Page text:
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As with nearly every public policy topic these days, myths abound, but few mythologies rival that surrounding public education. Some examples:

Myth: Smaller classrooms promote better learning.

Fact: The teacher-pupil ratio has little to do with student achievement, as demonstrated in the 1950s when elementary classrooms were bursting at the seams (nearly three times as many students per teacher than now) and student achievement was significantly higher than it has been since.

This canard is promoted by teachers unions, administrators, and politicians on both sides of the aisle who seek to curry favor with the unions and administrators. The unassailable fact is that student achievement has declined as classroom behavior problems have risen and teachers have been increasingly hamstrung –– by unsupportive administrators, politicians and the courts –– when it comes to discipline. It’s student behavior, folks, not class size.

Myth: More money would improve student achievement.

Fact: As a category, Catholic schools have the best record when it comes to student achievement, including students who represent the lower end of the socio-economic spectrum. With rare exceptions, Catholic schools spend considerably less per student than do public schools. Classroom discipline in most Catholic schools is head-and-shoulders above the ever-deteriorating situation in most public schools, but equally important is that Catholic schools do not suffer administrative bloat. Unlike the case in most public school districts, one does not find multiple assistant superintendents of this and that in Catholic systems.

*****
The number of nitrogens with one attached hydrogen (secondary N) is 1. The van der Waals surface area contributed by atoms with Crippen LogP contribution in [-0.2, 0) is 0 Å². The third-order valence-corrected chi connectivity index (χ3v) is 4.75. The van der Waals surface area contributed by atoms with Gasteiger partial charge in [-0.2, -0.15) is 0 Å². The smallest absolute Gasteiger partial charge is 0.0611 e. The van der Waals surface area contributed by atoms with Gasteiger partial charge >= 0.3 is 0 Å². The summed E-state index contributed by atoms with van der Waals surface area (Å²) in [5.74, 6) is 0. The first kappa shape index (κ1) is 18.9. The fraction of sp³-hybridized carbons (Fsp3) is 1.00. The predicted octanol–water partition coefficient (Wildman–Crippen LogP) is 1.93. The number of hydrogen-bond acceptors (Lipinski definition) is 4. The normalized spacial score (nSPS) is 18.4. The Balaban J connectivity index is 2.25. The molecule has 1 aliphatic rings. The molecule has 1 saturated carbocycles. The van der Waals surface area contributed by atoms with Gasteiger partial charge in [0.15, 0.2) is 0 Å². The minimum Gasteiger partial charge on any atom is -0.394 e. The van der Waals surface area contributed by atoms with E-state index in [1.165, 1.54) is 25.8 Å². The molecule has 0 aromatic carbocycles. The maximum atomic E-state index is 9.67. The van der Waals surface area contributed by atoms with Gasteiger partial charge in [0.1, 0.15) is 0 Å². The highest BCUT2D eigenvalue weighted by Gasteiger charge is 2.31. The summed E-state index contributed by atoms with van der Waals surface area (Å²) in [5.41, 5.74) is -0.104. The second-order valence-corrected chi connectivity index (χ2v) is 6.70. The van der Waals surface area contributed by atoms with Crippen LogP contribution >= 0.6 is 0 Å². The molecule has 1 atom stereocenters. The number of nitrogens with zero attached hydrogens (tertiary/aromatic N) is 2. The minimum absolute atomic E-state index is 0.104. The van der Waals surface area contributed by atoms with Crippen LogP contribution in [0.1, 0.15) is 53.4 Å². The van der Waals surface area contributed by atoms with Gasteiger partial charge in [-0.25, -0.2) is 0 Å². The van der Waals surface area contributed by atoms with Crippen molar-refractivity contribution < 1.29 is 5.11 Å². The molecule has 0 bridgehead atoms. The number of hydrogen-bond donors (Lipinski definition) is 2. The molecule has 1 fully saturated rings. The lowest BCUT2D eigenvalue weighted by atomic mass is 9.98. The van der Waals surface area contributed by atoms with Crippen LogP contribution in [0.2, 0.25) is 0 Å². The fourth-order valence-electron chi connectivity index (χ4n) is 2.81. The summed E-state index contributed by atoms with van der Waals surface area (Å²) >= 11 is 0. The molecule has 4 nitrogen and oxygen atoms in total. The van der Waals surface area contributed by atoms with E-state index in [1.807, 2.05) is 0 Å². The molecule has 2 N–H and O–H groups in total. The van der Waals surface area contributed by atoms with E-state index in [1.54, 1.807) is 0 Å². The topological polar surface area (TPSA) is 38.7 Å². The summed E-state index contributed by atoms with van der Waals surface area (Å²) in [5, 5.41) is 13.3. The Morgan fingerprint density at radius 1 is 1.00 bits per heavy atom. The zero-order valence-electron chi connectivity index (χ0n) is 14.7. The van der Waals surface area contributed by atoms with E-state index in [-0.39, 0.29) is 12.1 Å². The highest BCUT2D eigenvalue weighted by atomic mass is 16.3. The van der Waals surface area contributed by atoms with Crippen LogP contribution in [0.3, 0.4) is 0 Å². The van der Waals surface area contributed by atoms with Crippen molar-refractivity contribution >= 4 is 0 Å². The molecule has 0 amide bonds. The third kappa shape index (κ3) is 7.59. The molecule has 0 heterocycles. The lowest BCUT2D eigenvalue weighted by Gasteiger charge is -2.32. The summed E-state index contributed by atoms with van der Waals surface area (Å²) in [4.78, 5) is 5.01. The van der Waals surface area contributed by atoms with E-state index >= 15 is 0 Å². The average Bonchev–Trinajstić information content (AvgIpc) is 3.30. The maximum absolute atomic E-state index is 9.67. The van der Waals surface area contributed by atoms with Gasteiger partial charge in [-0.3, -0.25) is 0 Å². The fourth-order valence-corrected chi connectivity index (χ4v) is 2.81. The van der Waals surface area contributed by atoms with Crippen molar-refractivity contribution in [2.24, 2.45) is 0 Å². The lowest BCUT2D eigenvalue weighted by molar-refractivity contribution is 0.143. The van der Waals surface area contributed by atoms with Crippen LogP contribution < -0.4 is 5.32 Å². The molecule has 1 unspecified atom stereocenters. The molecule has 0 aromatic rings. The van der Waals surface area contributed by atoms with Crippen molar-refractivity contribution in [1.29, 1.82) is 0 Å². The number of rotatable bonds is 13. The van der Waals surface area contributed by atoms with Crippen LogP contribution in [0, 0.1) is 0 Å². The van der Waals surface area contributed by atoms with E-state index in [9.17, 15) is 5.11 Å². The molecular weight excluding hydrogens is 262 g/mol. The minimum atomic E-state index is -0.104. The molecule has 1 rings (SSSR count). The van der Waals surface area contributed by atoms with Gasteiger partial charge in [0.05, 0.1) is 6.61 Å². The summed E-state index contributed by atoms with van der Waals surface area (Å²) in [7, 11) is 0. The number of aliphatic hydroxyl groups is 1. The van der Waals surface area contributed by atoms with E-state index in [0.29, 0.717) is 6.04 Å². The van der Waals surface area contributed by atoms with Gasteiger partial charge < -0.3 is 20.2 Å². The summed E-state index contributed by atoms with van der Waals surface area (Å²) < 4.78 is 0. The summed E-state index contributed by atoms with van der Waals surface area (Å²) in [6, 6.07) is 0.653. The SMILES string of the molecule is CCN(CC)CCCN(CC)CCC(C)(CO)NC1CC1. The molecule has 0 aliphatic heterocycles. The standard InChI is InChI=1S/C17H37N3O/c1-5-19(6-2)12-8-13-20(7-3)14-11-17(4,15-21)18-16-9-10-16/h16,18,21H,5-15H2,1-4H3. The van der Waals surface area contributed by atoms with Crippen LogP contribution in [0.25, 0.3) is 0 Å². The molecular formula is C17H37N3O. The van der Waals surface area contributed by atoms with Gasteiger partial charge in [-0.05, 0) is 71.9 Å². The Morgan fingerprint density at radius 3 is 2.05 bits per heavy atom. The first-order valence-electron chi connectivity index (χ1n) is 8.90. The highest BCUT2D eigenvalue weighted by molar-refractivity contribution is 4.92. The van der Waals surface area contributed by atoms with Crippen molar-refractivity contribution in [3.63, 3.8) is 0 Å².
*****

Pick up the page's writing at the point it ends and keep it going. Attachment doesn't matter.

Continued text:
Myth: Encouraging parents to oversee and help with homework positively impacts student achievement.

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Fact: Wrong again. A 2014 study found an inverse relationship between homework help from parents and school achievement, regardless of any demographic characteristic or even a child’s ability level.

The fact is that homework enabling –– a much more accurate descriptor than “homework help” –– is like any other form of enabling. It has a decidedly negative impact on personal responsibility and, therefore, a negative impact on student achievement. Referencing the 1950s again (which drives my perennial detractors up the proverbial wall), it was the rare parent who rendered anything more than occasional help with homework. Thus, children had higher levels of personal responsibility, and student achievement was significantly higher.

Myth: Social science research has been a boon to public education.

Fact: Since the late 1960s, public school educators and policymakers have embraced the progressive notion that new ideas are better than old ideas. The new ideas in question have been supported by social science researchers (who will support just about anything one wants it to support), yet none of the new ideas –– open classrooms, outcome-based education, collaborative learning, to cite a few) –– have panned out. Today as yesterday, the most successful schools are those that adhere to a traditional model.

Myth: Teaching academics before first grade (encouraged by both public and private schools) boosts overall achievement.

Fact: A growing number of educators and researchers are convinced that teaching academics before first grade increases the per capita incidence of learning disabilities and lowers achievement in the long run. As did most of my peers, I came to first grade not knowing my ABCs. Lest I needlessly repeat myself, the reader is encouraged to reread myths 1 through 4 above.

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Family psychologist John Rosemond can be reached at www.johnrosemond.com.

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